I've always been a Chromecast champion...until I recently bought a 65" 4K curved Samsung smart TV (for less than $1K and I'm pleased with the picture). I don't subscribe to cable, just internet. The TV uses the Samsung app store and when I turn on the TV...voila...there is YouTube TV, Netflix, Amazon Prime video, HBO Now, Hulu, Google Play Movies, etc. One incredibly simple remote to control them all without my phone: navigating, playing, pausing, FF, RW, etc. The TV remote even turns on my Yamaha surround sound receiver because I have them connected via HDMI (ARC).
  • Some OEMs have really stepped their fame when it comes to Smart TVs. One of them is Samsung.
    From 2015 most Samsung Smart TVs have Tizen OS so they are likely to receive more support than their legacy Smart TVs.
    It shall only get better with time as Samsung's strategy has been to use Tizen as the platform of choice for their IoT lineup, as well as Smartwatches and even some phones.
  • That's good to know as I just bought a 40" Samsung smart TV, one of last year's models.
  • I'm still rocking my 7 year old 50" plasma TV and I'm not upgrading until it dies.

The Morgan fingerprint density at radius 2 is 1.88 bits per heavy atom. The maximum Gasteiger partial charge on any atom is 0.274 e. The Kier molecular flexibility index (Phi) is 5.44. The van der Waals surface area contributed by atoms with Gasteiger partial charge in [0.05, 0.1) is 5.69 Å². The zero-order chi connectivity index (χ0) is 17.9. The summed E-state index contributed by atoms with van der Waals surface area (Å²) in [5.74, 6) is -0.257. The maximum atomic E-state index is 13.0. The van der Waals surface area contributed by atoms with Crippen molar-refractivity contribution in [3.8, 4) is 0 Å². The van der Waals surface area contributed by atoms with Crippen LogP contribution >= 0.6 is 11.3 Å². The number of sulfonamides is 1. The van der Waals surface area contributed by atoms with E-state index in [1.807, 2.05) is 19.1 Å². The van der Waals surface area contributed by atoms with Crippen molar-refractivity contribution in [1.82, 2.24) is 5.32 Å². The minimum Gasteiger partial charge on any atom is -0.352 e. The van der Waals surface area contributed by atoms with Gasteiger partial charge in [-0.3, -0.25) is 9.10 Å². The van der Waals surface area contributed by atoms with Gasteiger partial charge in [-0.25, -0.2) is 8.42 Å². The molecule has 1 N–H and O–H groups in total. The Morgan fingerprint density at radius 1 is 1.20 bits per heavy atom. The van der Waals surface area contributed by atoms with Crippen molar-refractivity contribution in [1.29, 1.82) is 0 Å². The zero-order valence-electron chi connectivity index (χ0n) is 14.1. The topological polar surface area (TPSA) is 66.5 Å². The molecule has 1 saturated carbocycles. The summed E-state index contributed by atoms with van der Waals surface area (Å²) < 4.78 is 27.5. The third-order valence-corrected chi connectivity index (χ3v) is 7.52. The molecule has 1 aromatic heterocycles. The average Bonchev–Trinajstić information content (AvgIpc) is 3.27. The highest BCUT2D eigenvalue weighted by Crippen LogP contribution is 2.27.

• We've got our old Sony Bravia, which we got a free PS3 with, and it's still great.
    A Chromecast in the side, and it does everything we need. It's best feature is that it manages plugged in gadgets well. It's easy to switch between
    consoles and Chromecast and hide all the ports that aren't being used. That is really what matters most in it's firmware.
  • I wish TV manufacturers would realize customers just want an incredible screen with as little software to get in the way as possible. That way, the TV manufacturers can stop wasting money trying to keep up with the software in every dongle and video device and, instead, invest in developing even better screen technology. We'll buy the "smart box" we want to use on our TV separately.
  • I have a Samsung smart tv and an Apple TV connected to it. I rarely use the Smart features on my tv.
  • After buying a Sony Internet "Google" TV about seven years ago I have thought the same thing for a few years. I can still do some things on it but YouTube stopped working on it a few years ago as did many other things.
  • Makes sense but hard to beat a TCL with Roku built-in
  • I really used to work like our Samsung Smart TV, but then apps are now rallying unreliable and it's only three years old. So now stream all services via phone or tablet to Chromecast. The support for these TVs are dreadful and sering all the negative posts in forums about the same problems is a concern.
  • Yep all the apps on my Samsung Blu Ray are all out dated. When I seen how good the interface for Netflix was on my PS4, I stopped using it. The only thing I use it for is FXNow and even then it's falling behind so I've had to resort to Chromecast.